So I guess that's a suitably cliffhanger-y place to leave things. I'll show off more of this game tomorrow and will probably continue throughout the week highlighting some other decent GOG items you might want to consider voting for. Should they come up. You know, just in case.

Other Brief Jaunts
Master of Magic - Parts 1 - 2 - 3
Lands of Lore: The Throne of Chaos - Parts 1 - 2
Dungeon Master - Parts 1 - 2
9 Comments
9 Comments
Posted by Mento

Hey guys. I'm a little stuck for content to give you this week, since I didn't really play enough Dragon's Dogma to form any cogent opinions about it. Though I feel I should elaborate by saying that I actually poured quite a few hours into it, it's just that I got so very little done because of how intensely ponderous that game is to play. What I would've have given for a horse or a jetpack or something to get around with. I also played a little Pullblox, which I'm loving, but I can't really think of any way to form a cohesive blog around that either. Best deviations of Sokoban?

Instead, I'm going to do this mini half-LP/half-guide/all-cop for a DOS favorite of mine - Master of Magic. Follow the link for a further clarification, but it's essentially a fantasy-based Civ clone from the same people that brought you the Master of Orion games.

Reason being is that the GOG sales are in full swing and because they're running a popularity contest of sorts for which game gets the better discount, I'm going to do my part by exhibiting some of the better titles they may or may not include in future contests to convince folk to vote for (and purchase) them instead of something stupid, like Fahrenheit Postal 2 nothing in particular. Perhaps I'll make it a temporary blogging theme while these sales are on, though conventional wisdom might suggest that I only cover the games that are actually on sale right this moment. "Pfah!" is what I say to you, conventional wisdom.

(Though for the record, you should probably vote for Arx Fatalis this week. Gothic is likely as not going to be in the imminent Steam sale with at least two of its sequels, since it has been before.)

Part 1: Introductions

Well, I guess I'll start with how the game chooses to introduce itself: A short movie that is sort of what this game is about, sort of.

In short, a hero (who are traditionally not as magically-inclined as the wizards they serve) decides to antagonize a wizard with glowing red eyes, who has grown so powerful that he has learned the spell that wins the game. It goes about as well for Fu Manchu as could feasibly be expected.

As for the actual game itself, though, I'll just jump right into the pre-amble here:

Here's the settings menu for setting up your game. All of these are self-explanatory, except perhaps for "Magic." With this option, you can mitigate or intensify the effect magic will have on your game; it ranges from low fantasy like Game of Thrones all the way up to Apocalyptic. The cursor is pointing there because I am 12.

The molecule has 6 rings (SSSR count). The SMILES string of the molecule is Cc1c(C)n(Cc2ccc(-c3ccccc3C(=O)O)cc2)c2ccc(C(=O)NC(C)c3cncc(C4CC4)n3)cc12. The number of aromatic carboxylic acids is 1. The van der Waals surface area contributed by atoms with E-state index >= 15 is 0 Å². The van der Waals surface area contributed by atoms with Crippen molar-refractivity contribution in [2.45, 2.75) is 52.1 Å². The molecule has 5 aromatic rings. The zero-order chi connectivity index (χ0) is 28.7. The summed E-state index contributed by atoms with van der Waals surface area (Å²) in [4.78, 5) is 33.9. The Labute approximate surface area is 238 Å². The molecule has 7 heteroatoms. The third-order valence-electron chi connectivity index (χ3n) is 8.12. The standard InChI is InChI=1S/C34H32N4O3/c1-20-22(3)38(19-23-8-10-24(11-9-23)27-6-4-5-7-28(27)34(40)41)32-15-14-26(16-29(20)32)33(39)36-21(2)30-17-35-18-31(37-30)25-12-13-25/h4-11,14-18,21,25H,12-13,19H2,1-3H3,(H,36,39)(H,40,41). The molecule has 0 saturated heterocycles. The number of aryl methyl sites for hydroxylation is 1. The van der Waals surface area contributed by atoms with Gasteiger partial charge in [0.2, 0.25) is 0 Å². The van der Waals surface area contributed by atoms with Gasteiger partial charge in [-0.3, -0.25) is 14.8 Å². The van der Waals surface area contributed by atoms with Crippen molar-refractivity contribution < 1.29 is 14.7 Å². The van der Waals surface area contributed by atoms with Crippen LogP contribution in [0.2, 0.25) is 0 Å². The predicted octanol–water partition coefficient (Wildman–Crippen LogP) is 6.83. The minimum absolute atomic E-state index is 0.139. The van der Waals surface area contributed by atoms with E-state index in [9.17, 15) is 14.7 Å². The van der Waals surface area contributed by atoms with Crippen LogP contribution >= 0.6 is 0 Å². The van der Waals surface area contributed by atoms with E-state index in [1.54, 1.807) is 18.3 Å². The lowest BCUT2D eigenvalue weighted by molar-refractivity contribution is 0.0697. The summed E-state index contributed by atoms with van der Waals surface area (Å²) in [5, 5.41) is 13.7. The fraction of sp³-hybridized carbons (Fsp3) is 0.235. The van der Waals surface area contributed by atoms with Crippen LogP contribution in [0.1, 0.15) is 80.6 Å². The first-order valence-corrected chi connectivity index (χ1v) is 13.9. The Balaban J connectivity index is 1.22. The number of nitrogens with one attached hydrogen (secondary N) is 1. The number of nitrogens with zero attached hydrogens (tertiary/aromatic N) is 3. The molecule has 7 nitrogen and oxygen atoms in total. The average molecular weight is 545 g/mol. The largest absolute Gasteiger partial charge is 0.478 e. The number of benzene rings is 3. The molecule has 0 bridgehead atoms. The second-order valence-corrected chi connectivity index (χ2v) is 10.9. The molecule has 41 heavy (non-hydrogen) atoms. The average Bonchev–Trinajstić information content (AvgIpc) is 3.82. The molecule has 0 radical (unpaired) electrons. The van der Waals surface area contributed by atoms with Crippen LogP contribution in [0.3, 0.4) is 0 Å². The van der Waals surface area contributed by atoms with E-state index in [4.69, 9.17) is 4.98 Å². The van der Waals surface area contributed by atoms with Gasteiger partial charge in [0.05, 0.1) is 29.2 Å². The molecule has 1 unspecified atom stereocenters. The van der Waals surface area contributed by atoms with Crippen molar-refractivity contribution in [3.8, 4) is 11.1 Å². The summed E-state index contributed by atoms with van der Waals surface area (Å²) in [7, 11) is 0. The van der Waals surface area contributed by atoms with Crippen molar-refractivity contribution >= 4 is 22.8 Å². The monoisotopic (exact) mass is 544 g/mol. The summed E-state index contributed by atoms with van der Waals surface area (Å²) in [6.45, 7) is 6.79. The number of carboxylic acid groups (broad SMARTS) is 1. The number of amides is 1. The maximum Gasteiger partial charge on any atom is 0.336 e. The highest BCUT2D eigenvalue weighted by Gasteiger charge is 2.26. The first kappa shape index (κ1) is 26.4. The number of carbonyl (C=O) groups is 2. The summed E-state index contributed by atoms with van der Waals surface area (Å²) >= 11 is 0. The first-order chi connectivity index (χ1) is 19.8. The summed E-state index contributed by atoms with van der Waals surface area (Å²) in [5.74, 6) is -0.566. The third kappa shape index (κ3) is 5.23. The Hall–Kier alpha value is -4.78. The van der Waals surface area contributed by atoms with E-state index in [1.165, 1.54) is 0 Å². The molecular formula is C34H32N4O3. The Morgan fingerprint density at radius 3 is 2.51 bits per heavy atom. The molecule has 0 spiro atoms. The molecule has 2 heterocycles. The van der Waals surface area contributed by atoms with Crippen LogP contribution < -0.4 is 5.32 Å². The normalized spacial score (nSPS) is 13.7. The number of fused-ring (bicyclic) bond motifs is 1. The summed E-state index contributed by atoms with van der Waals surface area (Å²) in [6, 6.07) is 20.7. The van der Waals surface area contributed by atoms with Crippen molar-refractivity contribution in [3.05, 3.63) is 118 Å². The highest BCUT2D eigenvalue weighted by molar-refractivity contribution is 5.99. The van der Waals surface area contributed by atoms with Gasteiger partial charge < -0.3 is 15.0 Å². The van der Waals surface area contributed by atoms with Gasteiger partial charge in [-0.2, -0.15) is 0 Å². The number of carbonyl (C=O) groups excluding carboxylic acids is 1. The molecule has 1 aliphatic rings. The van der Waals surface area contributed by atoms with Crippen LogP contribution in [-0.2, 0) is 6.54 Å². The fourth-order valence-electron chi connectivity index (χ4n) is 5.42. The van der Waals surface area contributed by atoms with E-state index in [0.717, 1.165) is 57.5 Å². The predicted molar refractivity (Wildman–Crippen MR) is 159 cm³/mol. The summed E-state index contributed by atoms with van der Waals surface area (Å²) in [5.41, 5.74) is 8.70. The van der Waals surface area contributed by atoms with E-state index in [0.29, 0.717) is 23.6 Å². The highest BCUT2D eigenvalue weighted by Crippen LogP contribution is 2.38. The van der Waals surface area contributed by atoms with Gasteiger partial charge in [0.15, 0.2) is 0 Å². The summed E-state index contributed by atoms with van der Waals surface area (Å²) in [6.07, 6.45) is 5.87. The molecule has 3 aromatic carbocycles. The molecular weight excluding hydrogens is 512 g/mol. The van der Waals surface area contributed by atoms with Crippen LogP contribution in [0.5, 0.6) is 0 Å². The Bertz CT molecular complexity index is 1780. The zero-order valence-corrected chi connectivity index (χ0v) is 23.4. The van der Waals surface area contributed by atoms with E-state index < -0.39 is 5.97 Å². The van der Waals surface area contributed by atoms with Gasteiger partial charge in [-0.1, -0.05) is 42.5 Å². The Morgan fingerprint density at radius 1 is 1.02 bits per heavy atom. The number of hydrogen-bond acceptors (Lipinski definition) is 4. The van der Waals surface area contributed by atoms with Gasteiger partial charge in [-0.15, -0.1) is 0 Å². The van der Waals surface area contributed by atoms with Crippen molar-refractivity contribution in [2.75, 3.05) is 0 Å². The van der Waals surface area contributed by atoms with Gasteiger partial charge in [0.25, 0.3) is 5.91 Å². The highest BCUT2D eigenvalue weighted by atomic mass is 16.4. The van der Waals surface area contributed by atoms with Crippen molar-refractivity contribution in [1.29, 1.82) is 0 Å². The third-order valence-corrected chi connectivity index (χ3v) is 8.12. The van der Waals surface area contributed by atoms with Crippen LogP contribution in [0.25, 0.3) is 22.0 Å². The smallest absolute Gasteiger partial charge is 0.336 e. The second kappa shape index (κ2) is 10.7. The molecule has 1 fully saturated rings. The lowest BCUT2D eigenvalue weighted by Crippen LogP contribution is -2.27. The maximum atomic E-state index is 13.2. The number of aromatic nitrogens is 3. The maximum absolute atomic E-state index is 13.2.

This is the list of available magicians. Merlin's your basic Life and Nature mage (hence the little books under his name with trees and ankhs on them). He's also a Sage Master, which increases the speed with which you research spells. A goody-goody hippie overachiever, basically. Sounds accurate for the big M if Disney's The Sword in the Stone is any indication. He's a good pick for newcomers, especially those who going for the Spell of Mastery victory (which is this game's equivalent of the Technology victory)
You can also make your own custom guy, which is a good idea if you know what you're doing.
Those familiar with the game might recognize most of what's happening here as "the Munchkin route to utter domination". I won't elaborate too much on that, but I should point out that the Warlord trait automatically makes all my troops one rank higher (yes, everything has levels in this game) and therefore more effective. This will be important later on.
After selecting your magic books (I took 7 Life and 2 Sorcery, the latter mostly for color), you're given some freebies based on your expertise. I took Phantom Warriors because they can be fierce in the right situation.
You also select the race you want your initial village to be populated by. The Myrran races are unique to this game's whole alternate universe thing it has going on. It's sort of like the Underdark of the Forgotten Realms universe: Very dark, lots of magic. I'll show it off too somewhere down the line. For now, let's select the most fearsome, martially powerful race available.
Hell yeah the Halflings.
I was considering an equally intimidating town name for this whole unstoppable conquering army angle I'm setting up, but I really doubt I'll be able to come up with anything as fear-inspiring as "Honeypool".
And here it is. The world map and the town map are very Civ-like, so it's no biggie getting acquainted with the UI in this game. That big purple eyesore sitting in the middle of that picturesque village is my personal wizard's tower, which signifies this town as my residence. For now.
Here's the world map again. Hitting F1 gets you a nifty guide for getting specific topological data (handy it you're looking for a place to park settlers - this game will automatically found your first town for you, however). We can see that the game helpfully sat us in the middle of the desert, which isn't exactly great for harvesting crops, but at least we have a few forested squares to make that deficit up. Special features include some useful iron ore (that bloodstain looking thing on the left), a cave with monsters in it (probably) and the pool-like Sorcery Node. We'll want to tap that node for magic gathering, so to speak, so let's go clean it out and claim it for ourselves.